JANUARY-APRIL: Saks Fifth Avenue plans to launch an e-commerce site in June. ... Time Consumer Marketing forms Time Direct Ventures to offer partnership marketing programs to Time's titles and outside publications. ... David Florence and 10-20 company employees agree to buy back Direct Media from Acxiom Corp. ... Equifax agrees to buy the Consumer Information Services division of R.L. Polk Co. for $260 million. ... New York, Michigan and the FTC hit DoubleClick over its database profiling initiative undertaken with Abacus Direct Corp. ... Wunderman Cato Johnson changes its name to Impiric to redefine the agency's marketing service focus and overall image. ... DoubleClick promises not to link consumers' personal information with data regarding their online clicking behavior until an agreement on privacy standards is reached. ... A Boston Consulting Group study claims 28 percent of online shopping tries fail. ... Time Inc. suspends publication of Life magazine, a victim of the collapsing sweepstakes business. ... The Children's Online Privacy Protection Act takes effect, extending certain legal protections to children under 13.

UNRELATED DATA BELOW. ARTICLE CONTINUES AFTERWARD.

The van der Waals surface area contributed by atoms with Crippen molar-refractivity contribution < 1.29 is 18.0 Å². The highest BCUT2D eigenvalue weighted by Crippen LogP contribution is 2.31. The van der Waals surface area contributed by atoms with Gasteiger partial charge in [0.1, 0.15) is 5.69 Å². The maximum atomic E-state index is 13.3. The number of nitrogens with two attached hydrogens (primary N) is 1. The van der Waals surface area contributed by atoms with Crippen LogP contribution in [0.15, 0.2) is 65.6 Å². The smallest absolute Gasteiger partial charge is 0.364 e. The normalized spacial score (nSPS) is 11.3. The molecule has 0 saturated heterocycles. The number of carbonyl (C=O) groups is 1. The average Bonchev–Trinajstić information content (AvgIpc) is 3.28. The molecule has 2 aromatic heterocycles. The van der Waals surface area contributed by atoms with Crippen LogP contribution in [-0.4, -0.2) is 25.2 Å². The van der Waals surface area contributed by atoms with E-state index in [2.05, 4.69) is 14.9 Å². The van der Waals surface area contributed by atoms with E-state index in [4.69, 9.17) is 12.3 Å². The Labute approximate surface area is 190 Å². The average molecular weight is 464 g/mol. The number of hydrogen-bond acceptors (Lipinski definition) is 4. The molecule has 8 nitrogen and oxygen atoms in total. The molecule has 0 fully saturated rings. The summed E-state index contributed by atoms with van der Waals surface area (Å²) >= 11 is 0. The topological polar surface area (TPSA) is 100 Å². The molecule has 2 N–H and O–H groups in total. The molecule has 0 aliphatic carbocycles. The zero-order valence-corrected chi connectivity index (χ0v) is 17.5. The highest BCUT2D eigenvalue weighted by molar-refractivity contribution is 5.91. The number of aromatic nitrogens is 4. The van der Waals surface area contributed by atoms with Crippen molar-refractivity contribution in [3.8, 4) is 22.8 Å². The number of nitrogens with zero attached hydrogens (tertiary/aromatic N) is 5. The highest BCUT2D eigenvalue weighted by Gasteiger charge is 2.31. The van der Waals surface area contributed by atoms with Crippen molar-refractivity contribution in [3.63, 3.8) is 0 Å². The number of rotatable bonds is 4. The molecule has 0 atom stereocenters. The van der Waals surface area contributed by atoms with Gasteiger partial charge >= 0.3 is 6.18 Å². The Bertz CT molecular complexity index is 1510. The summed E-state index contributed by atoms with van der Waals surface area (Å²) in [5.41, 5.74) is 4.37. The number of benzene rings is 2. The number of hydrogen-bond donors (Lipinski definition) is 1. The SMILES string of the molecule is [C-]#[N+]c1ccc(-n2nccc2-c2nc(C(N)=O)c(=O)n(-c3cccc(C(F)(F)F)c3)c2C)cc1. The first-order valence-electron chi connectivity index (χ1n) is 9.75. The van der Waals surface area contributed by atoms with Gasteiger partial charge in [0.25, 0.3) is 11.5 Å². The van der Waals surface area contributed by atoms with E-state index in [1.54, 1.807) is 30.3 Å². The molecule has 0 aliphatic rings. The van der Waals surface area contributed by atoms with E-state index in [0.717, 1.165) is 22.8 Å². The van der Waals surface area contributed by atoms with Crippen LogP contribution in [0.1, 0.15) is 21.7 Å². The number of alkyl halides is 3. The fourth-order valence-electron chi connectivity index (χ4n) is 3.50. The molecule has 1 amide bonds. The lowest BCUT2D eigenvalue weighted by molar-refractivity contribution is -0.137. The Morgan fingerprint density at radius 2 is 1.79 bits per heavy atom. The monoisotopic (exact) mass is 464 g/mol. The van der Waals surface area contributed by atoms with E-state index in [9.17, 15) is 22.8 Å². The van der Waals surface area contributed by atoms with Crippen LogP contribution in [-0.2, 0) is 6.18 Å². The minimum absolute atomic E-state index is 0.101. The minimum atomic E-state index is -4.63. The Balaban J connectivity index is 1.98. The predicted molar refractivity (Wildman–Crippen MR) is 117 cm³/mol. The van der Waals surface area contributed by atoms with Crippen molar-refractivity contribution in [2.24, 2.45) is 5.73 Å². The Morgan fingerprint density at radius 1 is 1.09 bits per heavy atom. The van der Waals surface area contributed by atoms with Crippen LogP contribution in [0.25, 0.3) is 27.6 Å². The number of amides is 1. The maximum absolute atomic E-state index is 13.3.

MAY-AUGUST: Utah halts the sale of motor vehicle lists, becoming the first state to do so since the U.S. Supreme Court affirmed the amended Driver's Privacy Protection Act in January. ... The DMA creates an affiliated entity with the acquisition of the National Federation of Nonprofits. The new affiliation, the Nonprofit Federation of the DMA, adds 250 nonprofit members to the DMA and makes nonprofits the DMA's largest special-interest group. ... A day after the FTC files a lawsuit against online retailer Toysmart to block the sale of its customer database, The Walt Disney Co. - Toysmart's majority owner - offers to purchase and discontinue the file. ... Yesmail and anti-spam advocate Mail Abuse Prevention System sign a "memorandum of understanding" that lifts a temporary restraining order against MAPS over being placed on its Realtime Blackhole List. ... Harris Interactive suffers an early defeat in its lawsuit against MAPS and various ISPs as a federal judge denies its request for a temporary restraining order against the anti-spam watchdog. ... Publishers Clearing House will pay $18.4 million in fines and restitution to settle lawsuits by 24 states and the District of Columbia.